By Richard Black
Environment Correspondent, BBC News website
A scientific study pinpoints 20 areas in the world where animals are not at immediate risk of extinction, but where the risk is likely to arise soon.
The regions include Greenland and the Siberian tundra, Caribbean islands and parts of South East Asia.
The London-based research team believes its work will help conservationists prevent extinctions through early intervention - prevention, not cure.
It is reported in Proceedings of the National Academy of Sciences (PNAS).
The study concentrates on a concept called "latent extinction risk".
This means animals are not under threat right now, and may not be classified as in danger according to the Red List, the internationally accepted database of threatened species.
But the pattern of human development means they could be sent on a fast track to extinction in the near future, perhaps overtaking other species currently in higher-risk classifications.
"We can see this leap-frogging happening now, for example with the Guatemalan howler monkey, which was classified as being on the 'least concern' list in 2000 but which moved to the 'endangered' list in 2004 as it lost much of its forest habitat," said study leader Dr Marcel Cardillo, from Imperial College London.
"We hope conservationists will use our findings to pre-empt future species losses rather than concentrating solely on those species already under threat."
Ox and reindeer
The scientists calculated the latent extinction risk for more than 1,500 non-marine mammals.
Re-inforcing the conclusions of other groups, they find that species at particular risk tend to have relatively large bodies, live in small areas and reproduce relatively slowly; these include, they say, the North American reindeer, the musk ox, the Seychelles flying fox and the brown lemur.
Perhaps surprisingly, areas identified as containing species with a particularly large latent extinction risk exclude well-known biodiversity hotspots such as the Amazon and Congo basins, and include sub-Polar regions in northern Canada, northern Russia and Greenland.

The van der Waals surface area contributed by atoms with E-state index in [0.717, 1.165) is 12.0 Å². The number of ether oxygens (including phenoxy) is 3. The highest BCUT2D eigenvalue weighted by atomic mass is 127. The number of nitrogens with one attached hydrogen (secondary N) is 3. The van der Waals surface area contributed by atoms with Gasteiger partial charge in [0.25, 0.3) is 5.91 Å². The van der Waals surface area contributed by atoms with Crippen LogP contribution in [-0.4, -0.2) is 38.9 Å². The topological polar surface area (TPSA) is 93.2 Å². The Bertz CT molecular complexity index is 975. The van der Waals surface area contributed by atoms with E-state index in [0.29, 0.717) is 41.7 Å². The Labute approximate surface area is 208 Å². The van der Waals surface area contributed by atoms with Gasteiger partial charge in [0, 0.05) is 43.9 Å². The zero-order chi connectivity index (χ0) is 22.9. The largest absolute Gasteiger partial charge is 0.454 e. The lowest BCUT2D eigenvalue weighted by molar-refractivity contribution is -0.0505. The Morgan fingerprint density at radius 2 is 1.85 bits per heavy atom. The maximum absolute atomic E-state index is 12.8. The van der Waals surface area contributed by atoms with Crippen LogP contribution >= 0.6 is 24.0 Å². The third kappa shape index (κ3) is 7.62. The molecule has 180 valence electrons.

"I am surprised that paper doesn't pick up the Amazon and Congo basins, regions where there is a large number of animal species with small ranges," observed Thomas Brooks of the Center for Applied Biodiversity Science (Cabs) in Washington DC, a division of Conservation International.
One reason for this may be poor information. Some databases of plants and animals are badly in need of revision - a flaw which scientific groups led by IUCN, the World Conservation Union, are trying to address through improving background studies of various species and ecosystems.
Ahead of the curve
Conservation International is one of a number of groups which already tries to mount "preventative" programmes rather than waiting until very few members of a species remain.
"It's widely recognised among conservation practitioners that wherever we have the opportunity we should get ahead of the curve and implement proactive conservation measures," Dr Brooks told the BBC News website.
"Proactive solutions tend to be cheaper and easier.
Extinctions are now running at 100 to 1,000 times the background rate
"But the magnitude of human impacts on biodiversity is such that most conservation programmes will inevitably be reactive."
Some "last-chance" programmes have proved successful. In Yellowstone National Park, grizzly bears have recovered enough to come off the US endangered species list; while in the UK, numbers of stone curlew breeding pairs have doubled over the last 20 years.
Through the Convention on Biological Diversity, the international community has set itself the goal of making a "substantial reduction in the rate of loss of biological diversity" by 2010.
But overall, extinctions are coming at 100 to 1,000 times the normal background rate, according to the Millennium Ecosystem Assessment, a vast attempt to audit the Earth's ecological health which was published last year.
It concluded that a third of all amphibians, a fifth of mammals and an eighth of all birds are now threatened with extinction.
It also concluded that although humanity is the cause, humanity will ultimately be among the losers.
Reducing biodiversity will, it says, impact societies at a number of levels, including diminishing the availability of economically valuable natural goods such as timber and compromising "ecosystem services" such as fresh water and biodegrading bacteria.
1: Northern Canada and Alaska
3: Siberian tundra
4: Eastern Canadian forests
6: East Indian highlands
7: Southern Polynesia
8: Lesser Antilles
9: Andaman and Nicobar Islands
10: Borneo, Sulawesi, Moluccas
11: New Guinea
12: Patagonian coast
13: Peninsular Malaysia, Sumatra and West Java
14: Nusa Tengarra
15: Tasmania and the Bass Strait
17: Indian Ocean islands